Minic Ships – Construction

Building a Safe Harbour

The Construction Principle

Construction toys have always been popular. Some of the great toy brands have been construction toys. Think Meccano, Bayko, Lego.

Building structures from component parts can be an absorbing activity. When those parts are modular and can be combined in different ways to make different structures, then you have the freedom to exercise your imagination and build what you will. Furthermore, if the parts are reusable, then the activity can be repeated at will. If you don’t like what you’ve built or it has served its purpose, then break it down and reassemble it into a new structure! 

So, what has this to do with a range of model ships? Well, the answer is that Minic decided to create as part of the range, a variety of components that can be combined in different ways to form a harbour. But what is the key component of any Minic harbour? Just that, the M836 Quay Straight. 

Quay Straight

Tri-ang Minic M836 Quay Straight

Year first produced: 1959

L100 x W52 x H6, Metal 63g, Scale 1:1200, Features: 0

The humble Quay Straight was normally sold in packs of 3, which fitted neatly inside one of the smart yellow cardboard Minic boxes. At first sight, the quay is, well, slightly boring. After all, it is essentially a flat platform. But let’s take a closer look.

The quay represents a man-made flat dockside area, painted a fetching shade of beige. Not, as I would probably expect, grey. Perhaps it represents a sandstone or sandy concrete surface. The quay is edged underneath on all sides by piling. At one end are two lugs, designed to fit under the piles of another quay straight to bind two pieces together.

Although the surface of the quay is flat, there are some features on it. Along the centre line of the quay are two rows of four raised bumps, while along each of the longer edges are two sets of bollards and four rather mysterious raised lines. Read on to discover more about these…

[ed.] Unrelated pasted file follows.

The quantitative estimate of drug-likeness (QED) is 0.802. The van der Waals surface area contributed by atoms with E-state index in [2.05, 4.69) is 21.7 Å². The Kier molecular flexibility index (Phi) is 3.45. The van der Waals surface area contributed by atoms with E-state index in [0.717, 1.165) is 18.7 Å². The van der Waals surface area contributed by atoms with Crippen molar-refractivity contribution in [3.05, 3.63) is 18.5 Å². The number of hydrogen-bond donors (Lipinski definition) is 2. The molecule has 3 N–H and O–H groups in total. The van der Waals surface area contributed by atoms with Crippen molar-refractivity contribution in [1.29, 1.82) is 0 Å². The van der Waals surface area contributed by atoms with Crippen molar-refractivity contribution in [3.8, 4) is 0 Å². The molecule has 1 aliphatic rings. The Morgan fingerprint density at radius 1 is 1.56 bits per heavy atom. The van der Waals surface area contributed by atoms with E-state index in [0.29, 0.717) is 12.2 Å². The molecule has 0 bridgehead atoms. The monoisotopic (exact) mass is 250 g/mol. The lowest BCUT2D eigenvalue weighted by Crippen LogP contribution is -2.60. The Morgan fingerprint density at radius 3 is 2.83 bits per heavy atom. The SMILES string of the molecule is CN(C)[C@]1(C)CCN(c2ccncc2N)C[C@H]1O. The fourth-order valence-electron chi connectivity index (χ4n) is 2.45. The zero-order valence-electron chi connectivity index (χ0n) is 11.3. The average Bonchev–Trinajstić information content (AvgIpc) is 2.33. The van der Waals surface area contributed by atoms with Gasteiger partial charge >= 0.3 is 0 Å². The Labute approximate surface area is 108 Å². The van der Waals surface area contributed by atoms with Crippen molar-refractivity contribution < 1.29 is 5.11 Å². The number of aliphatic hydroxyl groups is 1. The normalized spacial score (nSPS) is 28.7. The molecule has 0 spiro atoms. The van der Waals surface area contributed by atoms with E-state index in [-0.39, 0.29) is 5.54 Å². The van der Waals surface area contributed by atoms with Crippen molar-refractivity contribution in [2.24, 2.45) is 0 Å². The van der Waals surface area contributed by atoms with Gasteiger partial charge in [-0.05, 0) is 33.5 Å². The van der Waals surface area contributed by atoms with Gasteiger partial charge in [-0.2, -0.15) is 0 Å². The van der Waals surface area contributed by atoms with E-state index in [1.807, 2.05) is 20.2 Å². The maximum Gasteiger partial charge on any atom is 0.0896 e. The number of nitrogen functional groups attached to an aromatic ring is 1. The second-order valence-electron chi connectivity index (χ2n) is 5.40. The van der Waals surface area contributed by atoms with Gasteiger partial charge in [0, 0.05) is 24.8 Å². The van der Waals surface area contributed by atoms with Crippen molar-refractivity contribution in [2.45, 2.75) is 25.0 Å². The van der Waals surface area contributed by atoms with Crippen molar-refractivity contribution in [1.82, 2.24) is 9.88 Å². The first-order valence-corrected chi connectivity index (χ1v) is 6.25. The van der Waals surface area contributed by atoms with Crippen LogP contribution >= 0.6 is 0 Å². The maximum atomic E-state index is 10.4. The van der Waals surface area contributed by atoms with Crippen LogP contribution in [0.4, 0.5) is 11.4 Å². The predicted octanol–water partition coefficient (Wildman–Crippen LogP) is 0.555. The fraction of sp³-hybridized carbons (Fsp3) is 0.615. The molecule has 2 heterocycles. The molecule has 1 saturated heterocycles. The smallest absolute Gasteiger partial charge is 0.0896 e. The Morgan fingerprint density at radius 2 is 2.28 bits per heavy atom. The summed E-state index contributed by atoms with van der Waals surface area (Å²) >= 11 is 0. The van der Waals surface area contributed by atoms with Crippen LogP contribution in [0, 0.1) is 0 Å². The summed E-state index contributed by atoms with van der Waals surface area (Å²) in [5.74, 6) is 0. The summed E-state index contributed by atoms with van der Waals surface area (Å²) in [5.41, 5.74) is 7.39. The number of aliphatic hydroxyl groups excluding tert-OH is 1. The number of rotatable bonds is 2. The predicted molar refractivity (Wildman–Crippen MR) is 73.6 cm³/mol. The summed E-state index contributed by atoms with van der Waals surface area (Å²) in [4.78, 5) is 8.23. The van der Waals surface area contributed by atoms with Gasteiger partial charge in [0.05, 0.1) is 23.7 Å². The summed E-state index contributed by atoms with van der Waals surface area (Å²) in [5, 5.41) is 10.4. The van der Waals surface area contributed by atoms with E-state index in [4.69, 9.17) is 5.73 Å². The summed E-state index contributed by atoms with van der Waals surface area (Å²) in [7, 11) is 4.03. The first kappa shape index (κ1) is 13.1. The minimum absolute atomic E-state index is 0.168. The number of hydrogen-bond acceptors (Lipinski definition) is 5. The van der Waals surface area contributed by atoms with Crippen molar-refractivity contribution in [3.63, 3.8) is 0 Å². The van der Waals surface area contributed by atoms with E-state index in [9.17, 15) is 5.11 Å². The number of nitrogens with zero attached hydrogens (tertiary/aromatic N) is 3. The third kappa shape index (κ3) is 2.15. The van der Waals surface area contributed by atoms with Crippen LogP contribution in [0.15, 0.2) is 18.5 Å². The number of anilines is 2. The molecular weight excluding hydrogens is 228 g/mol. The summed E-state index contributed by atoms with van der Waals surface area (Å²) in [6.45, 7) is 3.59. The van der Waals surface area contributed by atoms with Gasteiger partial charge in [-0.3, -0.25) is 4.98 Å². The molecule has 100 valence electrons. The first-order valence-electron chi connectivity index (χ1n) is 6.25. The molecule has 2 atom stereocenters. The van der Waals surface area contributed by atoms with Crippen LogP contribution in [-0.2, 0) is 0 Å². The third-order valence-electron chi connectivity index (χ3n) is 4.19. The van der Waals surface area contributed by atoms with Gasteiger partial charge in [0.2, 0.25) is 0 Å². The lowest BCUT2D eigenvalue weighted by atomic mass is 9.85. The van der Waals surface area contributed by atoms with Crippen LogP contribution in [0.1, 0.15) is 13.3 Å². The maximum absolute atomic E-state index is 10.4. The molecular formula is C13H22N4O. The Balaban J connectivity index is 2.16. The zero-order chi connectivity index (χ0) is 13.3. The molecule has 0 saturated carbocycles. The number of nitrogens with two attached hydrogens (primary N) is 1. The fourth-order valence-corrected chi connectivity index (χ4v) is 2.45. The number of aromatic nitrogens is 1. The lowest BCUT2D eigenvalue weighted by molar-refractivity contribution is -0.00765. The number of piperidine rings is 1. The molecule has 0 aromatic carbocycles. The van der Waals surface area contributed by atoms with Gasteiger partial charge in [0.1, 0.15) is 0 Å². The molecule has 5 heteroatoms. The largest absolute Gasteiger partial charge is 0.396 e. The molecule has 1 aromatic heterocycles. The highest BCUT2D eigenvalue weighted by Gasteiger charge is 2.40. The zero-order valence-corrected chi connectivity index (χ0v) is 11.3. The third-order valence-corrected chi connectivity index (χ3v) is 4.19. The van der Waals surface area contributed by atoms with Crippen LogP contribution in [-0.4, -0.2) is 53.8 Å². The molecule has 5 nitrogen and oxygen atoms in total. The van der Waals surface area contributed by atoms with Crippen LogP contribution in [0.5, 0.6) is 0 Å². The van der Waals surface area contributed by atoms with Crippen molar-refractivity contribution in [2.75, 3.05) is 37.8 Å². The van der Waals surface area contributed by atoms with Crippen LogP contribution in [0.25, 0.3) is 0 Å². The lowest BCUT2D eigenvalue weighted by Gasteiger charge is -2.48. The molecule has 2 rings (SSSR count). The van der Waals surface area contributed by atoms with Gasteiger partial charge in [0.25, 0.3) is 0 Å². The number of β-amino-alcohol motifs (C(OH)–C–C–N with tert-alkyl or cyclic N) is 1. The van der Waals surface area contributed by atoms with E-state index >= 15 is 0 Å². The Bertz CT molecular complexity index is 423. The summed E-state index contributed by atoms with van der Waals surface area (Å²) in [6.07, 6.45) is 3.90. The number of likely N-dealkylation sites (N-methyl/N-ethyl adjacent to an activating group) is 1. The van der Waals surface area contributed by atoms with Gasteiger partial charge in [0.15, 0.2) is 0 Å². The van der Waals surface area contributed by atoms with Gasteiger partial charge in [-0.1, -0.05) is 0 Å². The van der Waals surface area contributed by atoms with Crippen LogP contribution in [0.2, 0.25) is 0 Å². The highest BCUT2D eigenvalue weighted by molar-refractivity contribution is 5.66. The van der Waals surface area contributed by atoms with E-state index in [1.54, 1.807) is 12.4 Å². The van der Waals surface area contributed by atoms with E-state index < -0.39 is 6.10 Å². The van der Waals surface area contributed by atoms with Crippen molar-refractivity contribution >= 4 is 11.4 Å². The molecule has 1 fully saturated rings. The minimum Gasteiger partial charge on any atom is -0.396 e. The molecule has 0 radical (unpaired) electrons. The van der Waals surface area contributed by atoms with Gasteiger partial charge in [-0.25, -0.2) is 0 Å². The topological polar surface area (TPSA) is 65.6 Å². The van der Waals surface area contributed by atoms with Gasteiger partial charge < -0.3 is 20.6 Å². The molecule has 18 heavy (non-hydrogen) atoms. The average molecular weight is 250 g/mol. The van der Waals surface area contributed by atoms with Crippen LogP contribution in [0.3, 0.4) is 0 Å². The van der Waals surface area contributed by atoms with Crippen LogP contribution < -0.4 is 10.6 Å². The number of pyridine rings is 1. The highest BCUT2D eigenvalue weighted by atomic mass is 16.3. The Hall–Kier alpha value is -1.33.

Since every harbour needs a quay, it’s not surprising that M836 has appeared in all 3 iterations of the Minic range. How do you tell them apart? The easy way is to turn them over and examine the underside. On the underside of the first Minic issue appears “MADE IN ENGLAND” while the 1970s issue was “MADE IN HONG KONG”. The modern issue says simply “CLASSIC EDITION” (it was made, of course, in China). There are other minor differences, but all versions include the Minic logo, and “M836 QUAY STRAIGHT”.  

The undersides of three generations of quay straight.
The underside of the Minic quays. From left to right, the Tri-ang original, the Rovex Hornby version and the modern edition.

Modular Harbour

So, the idea is that the quay straights can be combined in different configurations. Take a look at these examples, each constructed from three M836 Quay Straights.

Once you have laid out your quays, it is time to place on them items from the Minic range of harbour components. These structures are secured on the quays by placing locating holes on their undersides over the projecting bumps in the centre of the quay. This allows for some variation in positioning. Below you can see some options for how to place an M840 Warehouse on a quay.

1960s Dockside

We have seen how the modular construction of a Minic quayside can offer lots of variety, but there is a small fly in the ointment: the raised lines on the edge of the quay straights will simply end abruptly if the quay is placed at right angles to another. 

Two quay straights joined at right angles.